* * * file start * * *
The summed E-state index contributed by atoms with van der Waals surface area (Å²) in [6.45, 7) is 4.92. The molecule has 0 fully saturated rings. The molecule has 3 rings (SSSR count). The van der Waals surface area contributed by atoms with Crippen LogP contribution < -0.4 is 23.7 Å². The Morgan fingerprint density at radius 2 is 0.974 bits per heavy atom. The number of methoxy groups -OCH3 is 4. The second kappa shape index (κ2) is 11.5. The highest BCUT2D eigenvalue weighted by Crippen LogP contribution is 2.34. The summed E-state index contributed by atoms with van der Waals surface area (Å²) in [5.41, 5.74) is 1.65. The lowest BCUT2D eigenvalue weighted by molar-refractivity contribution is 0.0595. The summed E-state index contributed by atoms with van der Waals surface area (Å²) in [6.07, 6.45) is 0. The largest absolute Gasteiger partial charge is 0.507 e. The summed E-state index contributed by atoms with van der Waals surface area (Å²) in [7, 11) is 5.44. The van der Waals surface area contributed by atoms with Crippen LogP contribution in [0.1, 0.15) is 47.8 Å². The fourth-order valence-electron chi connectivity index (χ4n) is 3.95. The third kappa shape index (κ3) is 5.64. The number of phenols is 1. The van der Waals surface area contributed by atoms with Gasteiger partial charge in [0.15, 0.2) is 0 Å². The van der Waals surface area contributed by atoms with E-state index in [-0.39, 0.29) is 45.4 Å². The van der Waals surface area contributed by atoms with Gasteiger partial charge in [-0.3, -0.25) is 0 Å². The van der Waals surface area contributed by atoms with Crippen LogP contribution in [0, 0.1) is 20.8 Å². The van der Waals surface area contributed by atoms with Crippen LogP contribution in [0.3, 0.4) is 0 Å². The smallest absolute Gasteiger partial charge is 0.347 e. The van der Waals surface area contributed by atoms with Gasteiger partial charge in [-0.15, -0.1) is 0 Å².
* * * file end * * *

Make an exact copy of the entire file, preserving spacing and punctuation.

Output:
The summed E-state index contributed by atoms with van der Waals surface area (Å²) in [6.45, 7) is 4.92. The molecule has 0 fully saturated rings. The molecule has 3 rings (SSSR count). The van der Waals surface area contributed by atoms with Crippen LogP contribution < -0.4 is 23.7 Å². The Morgan fingerprint density at radius 2 is 0.974 bits per heavy atom. The number of methoxy groups -OCH3 is 4. The second kappa shape index (κ2) is 11.5. The highest BCUT2D eigenvalue weighted by Crippen LogP contribution is 2.34. The summed E-state index contributed by atoms with van der Waals surface area (Å²) in [5.41, 5.74) is 1.65. The lowest BCUT2D eigenvalue weighted by molar-refractivity contribution is 0.0595. The summed E-state index contributed by atoms with van der Waals surface area (Å²) in [6.07, 6.45) is 0. The largest absolute Gasteiger partial charge is 0.507 e. The summed E-state index contributed by atoms with van der Waals surface area (Å²) in [7, 11) is 5.44. The van der Waals surface area contributed by atoms with Crippen LogP contribution in [0.1, 0.15) is 47.8 Å². The fourth-order valence-electron chi connectivity index (χ4n) is 3.95. The third kappa shape index (κ3) is 5.64. The number of phenols is 1. The van der Waals surface area contributed by atoms with Gasteiger partial charge in [0.15, 0.2) is 0 Å². The van der Waals surface area contributed by atoms with E-state index in [-0.39, 0.29) is 45.4 Å². The van der Waals surface area contributed by atoms with Gasteiger partial charge in [-0.3, -0.25) is 0 Å². The van der Waals surface area contributed by atoms with Crippen LogP contribution in [0, 0.1) is 20.8 Å². The van der Waals surface area contributed by atoms with Crippen LogP contribution in [0.3, 0.4) is 0 Å². The smallest absolute Gasteiger partial charge is 0.347 e. The van der Waals surface area contributed by atoms with Gasteiger partial charge in [-0.15, -0.1) is 0 Å².